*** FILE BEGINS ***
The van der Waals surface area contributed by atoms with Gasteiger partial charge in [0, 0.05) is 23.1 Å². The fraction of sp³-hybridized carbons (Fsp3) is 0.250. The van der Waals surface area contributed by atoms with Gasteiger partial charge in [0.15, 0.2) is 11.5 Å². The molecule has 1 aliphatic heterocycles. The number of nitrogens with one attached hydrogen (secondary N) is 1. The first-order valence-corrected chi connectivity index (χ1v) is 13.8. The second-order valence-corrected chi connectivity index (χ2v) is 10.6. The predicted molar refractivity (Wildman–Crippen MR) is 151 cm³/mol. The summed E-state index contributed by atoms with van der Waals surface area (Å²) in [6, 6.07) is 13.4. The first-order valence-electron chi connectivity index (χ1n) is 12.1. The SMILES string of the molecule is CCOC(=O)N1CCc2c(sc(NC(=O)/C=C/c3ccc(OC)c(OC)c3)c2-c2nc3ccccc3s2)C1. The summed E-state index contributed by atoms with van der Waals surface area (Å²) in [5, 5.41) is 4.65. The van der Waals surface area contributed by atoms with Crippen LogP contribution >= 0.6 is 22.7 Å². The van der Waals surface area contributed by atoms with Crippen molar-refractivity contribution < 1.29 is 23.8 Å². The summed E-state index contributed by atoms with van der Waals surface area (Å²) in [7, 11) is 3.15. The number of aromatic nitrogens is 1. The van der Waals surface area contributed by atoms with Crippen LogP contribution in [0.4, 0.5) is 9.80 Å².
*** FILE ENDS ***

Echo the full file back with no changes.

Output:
The van der Waals surface area contributed by atoms with Gasteiger partial charge in [0, 0.05) is 23.1 Å². The fraction of sp³-hybridized carbons (Fsp3) is 0.250. The van der Waals surface area contributed by atoms with Gasteiger partial charge in [0.15, 0.2) is 11.5 Å². The molecule has 1 aliphatic heterocycles. The number of nitrogens with one attached hydrogen (secondary N) is 1. The first-order valence-corrected chi connectivity index (χ1v) is 13.8. The second-order valence-corrected chi connectivity index (χ2v) is 10.6. The predicted molar refractivity (Wildman–Crippen MR) is 151 cm³/mol. The summed E-state index contributed by atoms with van der Waals surface area (Å²) in [6, 6.07) is 13.4. The first-order valence-electron chi connectivity index (χ1n) is 12.1. The SMILES string of the molecule is CCOC(=O)N1CCc2c(sc(NC(=O)/C=C/c3ccc(OC)c(OC)c3)c2-c2nc3ccccc3s2)C1. The summed E-state index contributed by atoms with van der Waals surface area (Å²) in [5, 5.41) is 4.65. The van der Waals surface area contributed by atoms with Crippen LogP contribution >= 0.6 is 22.7 Å². The van der Waals surface area contributed by atoms with Crippen molar-refractivity contribution < 1.29 is 23.8 Å². The summed E-state index contributed by atoms with van der Waals surface area (Å²) in [7, 11) is 3.15. The number of aromatic nitrogens is 1. The van der Waals surface area contributed by atoms with Crippen LogP contribution in [0.4, 0.5) is 9.80 Å².